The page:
Age of Jackson
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Andrew Jackson was a controversial person during his life and he remains today.
Jackson was a complicated person. He was born on the American frontier, and never had much education. As a teenager he fought in the American Revolutionary War.
An orphan, Jackson studied law, becoming a lawyer and later a judge. He was an Indian fighter and a military hero. He favored removing American Indians from their homes in the southeast to the West. Jackson owned more than 100 slaves by the 1840s.
Yet Jackson fought for the rights of common people, and they, in turn, adored Jackson. He believed in their goodness and moral sense. He appealed to their patriotism. As a result the people were even prouder of their status as an American citizen.
While president, Jackson dramatically increased the power wielded by the president in national politics. In doing so he changed the presidency to what we know today.
There is still disagreement about the importance of Jackson’s role in history. Some historians consider him to have been one of the most influential presidents. Others consider him a tyrant whose actions caused the Trail of Tears.
- Painting of Andrew Jackson by Bass Otis. Tennessee State Museum Collection, 85.87.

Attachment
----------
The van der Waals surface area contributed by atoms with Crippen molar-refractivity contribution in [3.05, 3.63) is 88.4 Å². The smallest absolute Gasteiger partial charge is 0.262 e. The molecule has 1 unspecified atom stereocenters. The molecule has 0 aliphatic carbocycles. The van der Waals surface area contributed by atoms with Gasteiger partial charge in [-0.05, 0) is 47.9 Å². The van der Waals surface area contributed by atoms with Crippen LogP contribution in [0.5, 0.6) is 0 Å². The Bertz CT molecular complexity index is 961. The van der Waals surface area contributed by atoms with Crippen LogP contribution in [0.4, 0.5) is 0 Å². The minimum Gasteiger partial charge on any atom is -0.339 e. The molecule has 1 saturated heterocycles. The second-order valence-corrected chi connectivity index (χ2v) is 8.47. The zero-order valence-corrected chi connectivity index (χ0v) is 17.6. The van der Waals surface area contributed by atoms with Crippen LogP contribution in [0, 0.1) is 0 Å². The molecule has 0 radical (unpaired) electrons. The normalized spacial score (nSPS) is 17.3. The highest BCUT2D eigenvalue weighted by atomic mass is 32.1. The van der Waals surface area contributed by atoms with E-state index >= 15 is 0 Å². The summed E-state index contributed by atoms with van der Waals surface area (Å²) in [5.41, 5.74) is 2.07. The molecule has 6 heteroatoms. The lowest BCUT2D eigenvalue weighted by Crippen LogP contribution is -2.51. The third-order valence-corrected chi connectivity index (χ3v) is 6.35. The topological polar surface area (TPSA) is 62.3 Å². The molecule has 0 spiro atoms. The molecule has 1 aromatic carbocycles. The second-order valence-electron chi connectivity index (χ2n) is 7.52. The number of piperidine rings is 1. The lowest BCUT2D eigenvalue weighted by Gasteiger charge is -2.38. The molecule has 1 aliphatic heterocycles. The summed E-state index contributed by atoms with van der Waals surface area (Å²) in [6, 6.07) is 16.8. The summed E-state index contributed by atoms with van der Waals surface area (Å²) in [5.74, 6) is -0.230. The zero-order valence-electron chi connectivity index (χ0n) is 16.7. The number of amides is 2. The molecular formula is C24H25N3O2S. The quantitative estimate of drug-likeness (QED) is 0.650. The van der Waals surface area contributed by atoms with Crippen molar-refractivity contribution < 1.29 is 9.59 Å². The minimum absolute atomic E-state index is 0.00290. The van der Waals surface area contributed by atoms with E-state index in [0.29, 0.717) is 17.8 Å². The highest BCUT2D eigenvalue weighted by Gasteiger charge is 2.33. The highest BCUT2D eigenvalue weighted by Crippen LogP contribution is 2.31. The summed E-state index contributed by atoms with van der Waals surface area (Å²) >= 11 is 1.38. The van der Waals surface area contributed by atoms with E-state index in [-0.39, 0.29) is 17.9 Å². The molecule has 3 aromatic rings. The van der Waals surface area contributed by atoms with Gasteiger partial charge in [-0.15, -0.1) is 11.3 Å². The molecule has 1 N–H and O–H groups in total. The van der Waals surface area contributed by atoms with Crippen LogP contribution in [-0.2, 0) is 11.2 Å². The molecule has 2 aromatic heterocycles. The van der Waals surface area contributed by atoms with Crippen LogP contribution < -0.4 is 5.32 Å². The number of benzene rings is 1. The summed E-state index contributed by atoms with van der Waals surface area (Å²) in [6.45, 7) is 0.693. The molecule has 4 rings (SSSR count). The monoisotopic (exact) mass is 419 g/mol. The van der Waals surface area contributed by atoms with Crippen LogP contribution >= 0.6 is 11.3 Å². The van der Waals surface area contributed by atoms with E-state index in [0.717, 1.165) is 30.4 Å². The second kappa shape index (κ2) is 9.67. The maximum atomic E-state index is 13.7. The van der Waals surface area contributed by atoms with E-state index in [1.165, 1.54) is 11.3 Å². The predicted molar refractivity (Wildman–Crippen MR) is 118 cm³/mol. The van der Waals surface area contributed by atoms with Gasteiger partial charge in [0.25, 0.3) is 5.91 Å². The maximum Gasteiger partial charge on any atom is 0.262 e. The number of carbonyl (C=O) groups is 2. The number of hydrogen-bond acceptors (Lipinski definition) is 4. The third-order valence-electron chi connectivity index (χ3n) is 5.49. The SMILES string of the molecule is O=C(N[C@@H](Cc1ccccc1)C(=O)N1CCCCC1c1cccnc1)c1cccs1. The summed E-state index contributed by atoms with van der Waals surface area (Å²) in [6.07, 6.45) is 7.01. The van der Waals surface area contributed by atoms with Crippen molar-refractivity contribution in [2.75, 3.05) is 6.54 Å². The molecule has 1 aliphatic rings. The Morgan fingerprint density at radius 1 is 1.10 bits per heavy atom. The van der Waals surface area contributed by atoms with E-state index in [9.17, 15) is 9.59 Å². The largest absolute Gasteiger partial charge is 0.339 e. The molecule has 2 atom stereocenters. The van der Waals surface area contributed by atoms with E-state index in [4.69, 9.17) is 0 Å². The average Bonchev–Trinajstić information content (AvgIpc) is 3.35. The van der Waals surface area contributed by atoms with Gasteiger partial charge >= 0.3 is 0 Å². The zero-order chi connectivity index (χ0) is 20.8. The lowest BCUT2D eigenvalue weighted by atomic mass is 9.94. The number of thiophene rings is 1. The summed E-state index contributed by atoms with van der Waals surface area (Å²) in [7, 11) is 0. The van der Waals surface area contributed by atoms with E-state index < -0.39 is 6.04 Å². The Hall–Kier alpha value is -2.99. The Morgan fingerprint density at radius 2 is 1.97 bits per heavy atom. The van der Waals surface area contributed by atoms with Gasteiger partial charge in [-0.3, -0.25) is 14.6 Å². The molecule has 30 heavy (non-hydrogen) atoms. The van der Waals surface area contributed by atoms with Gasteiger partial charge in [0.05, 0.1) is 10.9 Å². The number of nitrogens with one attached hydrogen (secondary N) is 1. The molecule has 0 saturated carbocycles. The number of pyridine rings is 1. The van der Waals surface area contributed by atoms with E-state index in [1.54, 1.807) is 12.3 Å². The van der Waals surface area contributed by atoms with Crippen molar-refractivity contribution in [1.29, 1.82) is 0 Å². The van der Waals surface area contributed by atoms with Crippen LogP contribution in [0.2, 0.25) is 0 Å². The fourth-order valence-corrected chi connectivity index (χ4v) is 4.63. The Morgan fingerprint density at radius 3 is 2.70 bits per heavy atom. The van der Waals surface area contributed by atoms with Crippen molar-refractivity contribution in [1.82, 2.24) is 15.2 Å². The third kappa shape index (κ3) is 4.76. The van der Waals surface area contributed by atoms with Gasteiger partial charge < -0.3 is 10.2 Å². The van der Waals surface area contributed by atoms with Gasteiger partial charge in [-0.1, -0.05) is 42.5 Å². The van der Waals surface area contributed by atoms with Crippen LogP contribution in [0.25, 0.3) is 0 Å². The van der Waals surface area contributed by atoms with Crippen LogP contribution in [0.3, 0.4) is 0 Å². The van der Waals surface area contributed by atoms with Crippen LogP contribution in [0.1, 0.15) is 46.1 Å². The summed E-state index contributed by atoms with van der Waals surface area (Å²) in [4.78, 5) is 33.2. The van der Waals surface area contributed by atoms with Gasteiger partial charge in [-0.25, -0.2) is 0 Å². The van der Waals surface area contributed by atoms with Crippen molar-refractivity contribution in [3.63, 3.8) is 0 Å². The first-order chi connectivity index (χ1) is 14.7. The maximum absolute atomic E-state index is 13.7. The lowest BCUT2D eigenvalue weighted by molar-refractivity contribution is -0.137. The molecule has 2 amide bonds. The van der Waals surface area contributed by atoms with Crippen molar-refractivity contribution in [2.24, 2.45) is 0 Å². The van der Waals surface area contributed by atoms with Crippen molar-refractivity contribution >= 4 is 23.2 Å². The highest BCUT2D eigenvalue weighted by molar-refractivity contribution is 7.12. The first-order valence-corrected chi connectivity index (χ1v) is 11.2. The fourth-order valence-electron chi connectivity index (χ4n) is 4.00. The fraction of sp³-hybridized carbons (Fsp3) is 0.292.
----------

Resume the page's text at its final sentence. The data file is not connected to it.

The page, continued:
- Drawing of Andrew Jackson dressed in royal attire. This drawing is from a political cartoon entitled, “King Andrew the First,” made by Edward Williams Clay in the 1830s. Jackson is shown holding a document labeled veto while standing on the Constitution, internal improvements, and the Bank of the United States. The caption reads, “A King who, possessing as much power as his gracious brother William IV, makes worse use of it.” Being called a king in a country where people remembered their war with the British king was an insult. Tennessee State Museum Collection, X79.44.
- Photograph of Andrew Jackson as an elderly man. This photo was taken by Jean Baptiste Adolphe Lafosse in 1845. Tennessee State Museum Collection, 76.70.
- Drawing entitled, “Treaty of the Hickory Ground.” It was probably made sometime in the 1850s and depicts General Jackson at the signing of the Treaty of Fort Jackson during the Creek War in 1814. Several Creek Indians and military officers are also shown. The terms of the treaty demanded that the Creeks give 23 million acres of land in present day Alabama and Georgia to the United States. New York Public Library
- Print entitled, “Politics in the Olden Time- General Jackson, President-Elect, On His Way to Washington.” This print was made by Gerald Holly. Jackson is shown standing on top of a carriage while talking to a crowd in front of the Red Eagle Tavern. Tennessee State Library and Archives.
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